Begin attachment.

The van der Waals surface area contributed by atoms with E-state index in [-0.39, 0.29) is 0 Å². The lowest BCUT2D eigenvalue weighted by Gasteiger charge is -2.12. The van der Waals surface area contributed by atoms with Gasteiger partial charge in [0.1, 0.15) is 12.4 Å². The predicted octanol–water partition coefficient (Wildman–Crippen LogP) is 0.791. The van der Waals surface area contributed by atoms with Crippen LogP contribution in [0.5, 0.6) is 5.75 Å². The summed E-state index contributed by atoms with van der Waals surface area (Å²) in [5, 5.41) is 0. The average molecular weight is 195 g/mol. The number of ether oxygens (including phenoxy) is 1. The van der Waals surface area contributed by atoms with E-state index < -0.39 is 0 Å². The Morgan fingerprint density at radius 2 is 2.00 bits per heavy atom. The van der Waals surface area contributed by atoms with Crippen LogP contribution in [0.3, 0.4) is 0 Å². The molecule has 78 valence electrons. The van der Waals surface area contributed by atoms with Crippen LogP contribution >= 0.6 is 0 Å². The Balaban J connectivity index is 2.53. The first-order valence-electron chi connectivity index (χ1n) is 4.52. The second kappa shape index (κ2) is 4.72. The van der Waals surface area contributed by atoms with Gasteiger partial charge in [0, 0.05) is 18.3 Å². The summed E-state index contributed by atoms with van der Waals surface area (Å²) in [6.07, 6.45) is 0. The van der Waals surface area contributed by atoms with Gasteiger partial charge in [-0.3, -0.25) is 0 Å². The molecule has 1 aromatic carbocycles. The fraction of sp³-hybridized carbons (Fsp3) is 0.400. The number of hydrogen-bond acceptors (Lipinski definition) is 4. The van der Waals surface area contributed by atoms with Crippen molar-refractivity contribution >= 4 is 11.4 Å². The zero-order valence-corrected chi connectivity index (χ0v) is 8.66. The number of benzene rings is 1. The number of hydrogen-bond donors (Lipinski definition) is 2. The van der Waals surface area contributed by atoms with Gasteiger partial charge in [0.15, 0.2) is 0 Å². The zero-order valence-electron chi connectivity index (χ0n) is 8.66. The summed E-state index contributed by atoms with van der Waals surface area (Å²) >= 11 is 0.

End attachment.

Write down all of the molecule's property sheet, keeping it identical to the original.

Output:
The van der Waals surface area contributed by atoms with E-state index in [-0.39, 0.29) is 0 Å². The lowest BCUT2D eigenvalue weighted by Gasteiger charge is -2.12. The van der Waals surface area contributed by atoms with Gasteiger partial charge in [0.1, 0.15) is 12.4 Å². The predicted octanol–water partition coefficient (Wildman–Crippen LogP) is 0.791. The van der Waals surface area contributed by atoms with Crippen LogP contribution in [0.5, 0.6) is 5.75 Å². The summed E-state index contributed by atoms with van der Waals surface area (Å²) in [5, 5.41) is 0. The average molecular weight is 195 g/mol. The number of ether oxygens (including phenoxy) is 1. The van der Waals surface area contributed by atoms with E-state index < -0.39 is 0 Å². The Morgan fingerprint density at radius 2 is 2.00 bits per heavy atom. The van der Waals surface area contributed by atoms with Crippen LogP contribution in [0.3, 0.4) is 0 Å². The molecule has 78 valence electrons. The van der Waals surface area contributed by atoms with Crippen LogP contribution >= 0.6 is 0 Å². The Balaban J connectivity index is 2.53. The first-order valence-electron chi connectivity index (χ1n) is 4.52. The second kappa shape index (κ2) is 4.72. The van der Waals surface area contributed by atoms with Gasteiger partial charge in [0, 0.05) is 18.3 Å². The summed E-state index contributed by atoms with van der Waals surface area (Å²) in [6.07, 6.45) is 0. The van der Waals surface area contributed by atoms with Gasteiger partial charge in [-0.3, -0.25) is 0 Å². The molecule has 1 aromatic carbocycles. The fraction of sp³-hybridized carbons (Fsp3) is 0.400. The number of hydrogen-bond acceptors (Lipinski definition) is 4. The van der Waals surface area contributed by atoms with Crippen molar-refractivity contribution >= 4 is 11.4 Å². The zero-order valence-corrected chi connectivity index (χ0v) is 8.66. The number of benzene rings is 1. The number of hydrogen-bond donors (Lipinski definition) is 2. The van der Waals surface area contributed by atoms with Gasteiger partial charge in [0.15, 0.2) is 0 Å². The zero-order valence-electron chi connectivity index (χ0n) is 8.66. The summed E-state index contributed by atoms with van der Waals surface area (Å²) >= 11 is 0.